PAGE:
Soil Type and Short-Term Survival of Porcine Epidemic Diarrhea Virus

Manure management practices recycle nutrients in animal manures for crop production.  Harmful microbes and viruses in the manure are generally reduced in the soil environment over time.  The soil properties influencing how long animal virus persistence are poorly understood and may be specific even down to the type of microbe present.  Recently, porcine epidemic diarrhea virus (PEDV), which causes nearly 100% mortality in newborn piglets, has become a serious challenge for swine production.  An important concern is whether PEDV in manure applied to nearby farmland may be a source for herd reinfection. How long will PEDV persist in the soil and still be infectious?  Are some soils better suited to reduce PEDV risk?

What did we do?

A laboratory study was conducted to mimic a standard manure application practice (manure slurry application into soil) to determine if it reduced the potential for PEDV reinfection.  In our study, we tested a range of soil types spiked with PEDV-positive manure slurry and evaluated how PEDV detection and potential infectious risk was affected by soil type. Quantitative PCR and live swine bioassays were used to enumerate PEDV and to determine whether manure and soil samples contained infectious PEDV (Stevens et al., 2018).

What have we learned?

Manure Slurry/Soil Incubations.  PEDV genomes declined at different rates depending upon the type of soil tested (Figure 1).  While PEDV declined rapidly and was not detected by PCR in Soil #1, #2, and #5 in just 24 hours, PEDV genomes in Soil #6 and #7 decreased more slowly the other soils.  Soils #3 and #4 displayed an intermediate rate of decline and reached our detection limit at 48 hours. Soil is an important factor on PEDV persistence.

Figure 1. Porcine epidemic diarrhea virus genomes in the manure slurry/soil incubation determined by reverse-transcriptase quantitative polymerase chain reaction.
Figure 1. Porcine epidemic diarrhea virus genomes in the manure slurry/soil incubation determined by reverse-transcriptase quantitative polymerase chain reaction.


Swine Bioassay.  Several of the samples tested positive for infections PEDV (Table 2) even when PCR indicated no virus was present; PCR molecular detection of the virus did not produce a complete picture of PEDV survival.  For instance, the PCR method indicated no virus in soil #1 or #2 at 24 hours, yet the soil-manure mixture caused disease in a swine bioassay test—the gold standard test for infectious PEDV.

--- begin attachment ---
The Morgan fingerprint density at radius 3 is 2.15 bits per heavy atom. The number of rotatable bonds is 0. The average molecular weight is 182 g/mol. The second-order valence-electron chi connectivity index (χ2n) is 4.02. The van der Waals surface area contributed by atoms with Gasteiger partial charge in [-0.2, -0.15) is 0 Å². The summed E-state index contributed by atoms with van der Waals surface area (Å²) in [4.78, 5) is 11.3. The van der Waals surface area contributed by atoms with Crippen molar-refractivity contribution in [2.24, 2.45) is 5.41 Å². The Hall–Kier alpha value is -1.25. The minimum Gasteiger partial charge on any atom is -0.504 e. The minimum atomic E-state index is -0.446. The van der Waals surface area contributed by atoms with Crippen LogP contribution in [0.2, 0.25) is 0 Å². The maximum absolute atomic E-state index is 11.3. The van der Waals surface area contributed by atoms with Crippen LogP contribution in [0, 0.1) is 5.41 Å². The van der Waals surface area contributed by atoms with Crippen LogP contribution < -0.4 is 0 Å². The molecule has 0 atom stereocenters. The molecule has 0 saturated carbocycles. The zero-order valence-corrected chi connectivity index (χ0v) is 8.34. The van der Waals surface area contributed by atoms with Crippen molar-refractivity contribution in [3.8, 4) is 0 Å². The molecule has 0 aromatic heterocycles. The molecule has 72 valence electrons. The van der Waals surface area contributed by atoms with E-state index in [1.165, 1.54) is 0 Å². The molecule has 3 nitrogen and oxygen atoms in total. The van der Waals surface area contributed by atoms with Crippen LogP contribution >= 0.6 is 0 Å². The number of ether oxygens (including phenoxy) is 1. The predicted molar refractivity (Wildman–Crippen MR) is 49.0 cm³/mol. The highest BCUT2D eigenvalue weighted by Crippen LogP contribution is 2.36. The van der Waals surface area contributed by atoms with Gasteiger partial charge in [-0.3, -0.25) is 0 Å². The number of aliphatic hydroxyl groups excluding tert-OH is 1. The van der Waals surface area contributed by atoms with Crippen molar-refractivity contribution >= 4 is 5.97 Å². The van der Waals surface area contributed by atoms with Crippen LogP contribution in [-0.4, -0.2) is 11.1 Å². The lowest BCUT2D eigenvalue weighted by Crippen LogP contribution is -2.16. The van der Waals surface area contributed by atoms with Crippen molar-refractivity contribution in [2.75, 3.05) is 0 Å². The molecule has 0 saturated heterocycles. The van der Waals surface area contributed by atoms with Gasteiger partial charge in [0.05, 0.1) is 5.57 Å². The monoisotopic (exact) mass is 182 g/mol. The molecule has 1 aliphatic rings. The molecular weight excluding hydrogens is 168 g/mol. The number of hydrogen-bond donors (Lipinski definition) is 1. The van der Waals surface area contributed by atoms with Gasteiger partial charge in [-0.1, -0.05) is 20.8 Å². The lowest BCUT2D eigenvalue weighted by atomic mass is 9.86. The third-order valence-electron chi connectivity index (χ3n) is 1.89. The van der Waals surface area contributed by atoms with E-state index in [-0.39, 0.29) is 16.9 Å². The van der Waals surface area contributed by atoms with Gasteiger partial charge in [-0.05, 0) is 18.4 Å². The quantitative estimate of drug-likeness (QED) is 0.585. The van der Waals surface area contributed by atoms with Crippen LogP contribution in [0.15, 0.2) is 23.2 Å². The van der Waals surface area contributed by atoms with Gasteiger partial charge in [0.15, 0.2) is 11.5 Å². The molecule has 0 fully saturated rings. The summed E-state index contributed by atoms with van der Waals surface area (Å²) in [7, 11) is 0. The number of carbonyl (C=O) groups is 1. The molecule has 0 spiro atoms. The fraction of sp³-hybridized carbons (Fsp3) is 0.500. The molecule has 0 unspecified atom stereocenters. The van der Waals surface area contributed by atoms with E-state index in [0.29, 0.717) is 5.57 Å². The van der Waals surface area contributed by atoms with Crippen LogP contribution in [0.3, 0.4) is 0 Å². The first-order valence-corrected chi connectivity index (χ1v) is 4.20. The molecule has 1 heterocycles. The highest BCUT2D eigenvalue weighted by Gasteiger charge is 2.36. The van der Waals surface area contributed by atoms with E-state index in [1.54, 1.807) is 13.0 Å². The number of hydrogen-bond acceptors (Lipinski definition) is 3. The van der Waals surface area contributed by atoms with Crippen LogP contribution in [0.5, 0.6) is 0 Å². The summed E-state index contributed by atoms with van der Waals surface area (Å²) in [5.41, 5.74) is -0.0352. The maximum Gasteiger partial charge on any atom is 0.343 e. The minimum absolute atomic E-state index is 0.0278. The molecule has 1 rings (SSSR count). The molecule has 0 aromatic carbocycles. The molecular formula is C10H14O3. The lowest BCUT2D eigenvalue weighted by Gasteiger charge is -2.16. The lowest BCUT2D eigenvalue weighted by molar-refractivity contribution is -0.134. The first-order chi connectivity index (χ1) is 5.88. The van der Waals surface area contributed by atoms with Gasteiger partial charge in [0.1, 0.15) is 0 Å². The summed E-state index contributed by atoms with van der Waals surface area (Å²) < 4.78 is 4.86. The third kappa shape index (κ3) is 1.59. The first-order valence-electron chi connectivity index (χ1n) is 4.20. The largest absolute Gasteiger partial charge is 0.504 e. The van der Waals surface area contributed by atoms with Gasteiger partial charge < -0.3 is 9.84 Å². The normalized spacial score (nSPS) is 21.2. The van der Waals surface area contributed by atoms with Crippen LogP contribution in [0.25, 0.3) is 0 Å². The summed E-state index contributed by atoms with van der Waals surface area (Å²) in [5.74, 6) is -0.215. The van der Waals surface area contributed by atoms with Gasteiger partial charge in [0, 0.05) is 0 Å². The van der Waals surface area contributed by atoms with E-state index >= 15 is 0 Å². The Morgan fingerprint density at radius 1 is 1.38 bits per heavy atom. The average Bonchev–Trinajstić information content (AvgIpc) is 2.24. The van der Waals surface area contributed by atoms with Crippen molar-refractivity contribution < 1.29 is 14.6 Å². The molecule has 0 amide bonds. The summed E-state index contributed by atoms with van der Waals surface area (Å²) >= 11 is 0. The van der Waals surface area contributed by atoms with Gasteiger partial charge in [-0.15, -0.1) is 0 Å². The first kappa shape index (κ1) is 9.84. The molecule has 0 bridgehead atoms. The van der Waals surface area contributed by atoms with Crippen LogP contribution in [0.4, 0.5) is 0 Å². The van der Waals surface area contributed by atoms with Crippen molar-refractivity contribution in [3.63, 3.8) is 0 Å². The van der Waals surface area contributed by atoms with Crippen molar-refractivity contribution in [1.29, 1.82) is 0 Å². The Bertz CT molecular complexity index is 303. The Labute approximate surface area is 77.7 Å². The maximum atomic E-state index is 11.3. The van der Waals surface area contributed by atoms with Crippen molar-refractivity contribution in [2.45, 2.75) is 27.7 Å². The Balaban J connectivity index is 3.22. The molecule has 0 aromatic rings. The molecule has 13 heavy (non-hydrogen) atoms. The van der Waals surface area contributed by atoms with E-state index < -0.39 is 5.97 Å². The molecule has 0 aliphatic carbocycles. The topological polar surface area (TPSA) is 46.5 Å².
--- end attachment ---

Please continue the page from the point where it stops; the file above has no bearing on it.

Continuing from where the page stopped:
Table 2. Outcome of Swine Bioassay
Manure-slurry Soil Composite
Time (hours) #1 #2 #3 #4 #5 #6 #6
24 Pos Pos Neg Pos Neg Neg Pos
48 Pos Neg Neg Neg Pos Neg Pos

†Animals inoculated by oral gavage of 10 mL of phosphate buffer-diluted sample.  A porcine epidemic diarrhea virus positive (Pos) or negative (Neg) score is based on fecal swab molecular diagnostic test (reverse transcriptase quantitative polymerase chain reaction).

Are there any soil environmental factors that can help predict whether/how long infectious PEDV lasts in soils?  Anything that would damage or disrupt the membrane or proteins on the outside of PEDV would render the virus non-infectious.  Theoretically moist soils with lots of active bacteria would release enzymes to chew up PEDV proteins or alkaline (high pH) soils may denature PEDV proteins and damage membranes to inactivate PEDV.  On the other hand, soils where manure rapidly dries would help preserve PEDV. None of these hypotheses could explain the PCR or swine bioassay results. Only one factor seemed related to PEDV persistence—high soil phosphorous seemed to protect the virus.  No single factor seemed to destroy the virus.

Future Plans

Additional studies are underway determining where PEDV is found within three production sites and the surrounding environment immediately after an outbreak of PEDV.  The sites will be monitored over 18 months to signs of PEDV re-emergence.


Corresponding author:  Dan Miller, Research Microbiologist, USDA Agriculture Research Service; email:

Other authors:  Erin Stevens (Department of Animal Science, University of Nebraska – Lincoln); Amy Schmidt (Department of Biological Systems Engineering, University of Nebraska – Lincoln); Sarah Vitosh-Sillman and J. Dustin Loy (School of Veterinary Medicine and Biomedical Sciences, University of Nebraska – Lincoln).

Additional information

Stevens EE, Miller DN, Brittenham BA, Vitosh-Sillman SJ, Brodersen BW, Jin VL, et al. Alkaline stabilization of manure slurry inactivates porcine epidemic diarrhea virus. Journal of Swine Health and Production. 2018;26(2):95-100.


Funding for this research was provided by the National Pork Board and USDA Agriculture Research Service operational funds. USDA is an equal opportunity provider and employer.


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